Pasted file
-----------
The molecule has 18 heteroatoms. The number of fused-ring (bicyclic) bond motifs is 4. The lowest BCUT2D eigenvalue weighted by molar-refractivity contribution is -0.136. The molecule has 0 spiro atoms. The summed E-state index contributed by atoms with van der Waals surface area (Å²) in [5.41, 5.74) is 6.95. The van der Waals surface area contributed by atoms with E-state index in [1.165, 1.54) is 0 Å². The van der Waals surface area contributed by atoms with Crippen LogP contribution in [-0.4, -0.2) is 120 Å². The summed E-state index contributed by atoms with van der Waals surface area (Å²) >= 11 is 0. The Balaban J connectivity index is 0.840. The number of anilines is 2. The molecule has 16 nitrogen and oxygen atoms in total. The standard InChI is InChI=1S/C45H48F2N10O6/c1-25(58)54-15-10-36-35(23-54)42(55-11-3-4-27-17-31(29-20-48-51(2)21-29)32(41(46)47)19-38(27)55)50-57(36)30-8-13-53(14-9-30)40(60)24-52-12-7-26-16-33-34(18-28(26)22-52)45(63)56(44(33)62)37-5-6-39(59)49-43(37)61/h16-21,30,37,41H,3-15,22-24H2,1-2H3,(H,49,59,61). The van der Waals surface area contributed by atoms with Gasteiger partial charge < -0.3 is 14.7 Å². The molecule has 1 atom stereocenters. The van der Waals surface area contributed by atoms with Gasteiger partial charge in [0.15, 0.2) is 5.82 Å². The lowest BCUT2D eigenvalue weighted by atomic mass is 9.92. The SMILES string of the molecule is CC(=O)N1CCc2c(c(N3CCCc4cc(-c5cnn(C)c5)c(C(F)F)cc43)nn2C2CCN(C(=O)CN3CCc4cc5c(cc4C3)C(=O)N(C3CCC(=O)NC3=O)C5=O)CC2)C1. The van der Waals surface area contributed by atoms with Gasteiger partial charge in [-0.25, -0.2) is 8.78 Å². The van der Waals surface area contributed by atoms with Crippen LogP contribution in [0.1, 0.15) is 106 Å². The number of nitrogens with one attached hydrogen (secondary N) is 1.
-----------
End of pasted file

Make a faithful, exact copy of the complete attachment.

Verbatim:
The molecule has 18 heteroatoms. The number of fused-ring (bicyclic) bond motifs is 4. The lowest BCUT2D eigenvalue weighted by molar-refractivity contribution is -0.136. The molecule has 0 spiro atoms. The summed E-state index contributed by atoms with van der Waals surface area (Å²) in [5.41, 5.74) is 6.95. The van der Waals surface area contributed by atoms with E-state index in [1.165, 1.54) is 0 Å². The van der Waals surface area contributed by atoms with Crippen LogP contribution in [-0.4, -0.2) is 120 Å². The summed E-state index contributed by atoms with van der Waals surface area (Å²) >= 11 is 0. The Balaban J connectivity index is 0.840. The number of anilines is 2. The molecule has 16 nitrogen and oxygen atoms in total. The standard InChI is InChI=1S/C45H48F2N10O6/c1-25(58)54-15-10-36-35(23-54)42(55-11-3-4-27-17-31(29-20-48-51(2)21-29)32(41(46)47)19-38(27)55)50-57(36)30-8-13-53(14-9-30)40(60)24-52-12-7-26-16-33-34(18-28(26)22-52)45(63)56(44(33)62)37-5-6-39(59)49-43(37)61/h16-21,30,37,41H,3-15,22-24H2,1-2H3,(H,49,59,61). The van der Waals surface area contributed by atoms with Gasteiger partial charge < -0.3 is 14.7 Å². The molecule has 1 atom stereocenters. The van der Waals surface area contributed by atoms with Gasteiger partial charge in [0.15, 0.2) is 5.82 Å². The lowest BCUT2D eigenvalue weighted by atomic mass is 9.92. The SMILES string of the molecule is CC(=O)N1CCc2c(c(N3CCCc4cc(-c5cnn(C)c5)c(C(F)F)cc43)nn2C2CCN(C(=O)CN3CCc4cc5c(cc4C3)C(=O)N(C3CCC(=O)NC3=O)C5=O)CC2)C1. The van der Waals surface area contributed by atoms with Gasteiger partial charge in [-0.25, -0.2) is 8.78 Å². The van der Waals surface area contributed by atoms with Crippen LogP contribution in [0.1, 0.15) is 106 Å². The number of nitrogens with one attached hydrogen (secondary N) is 1.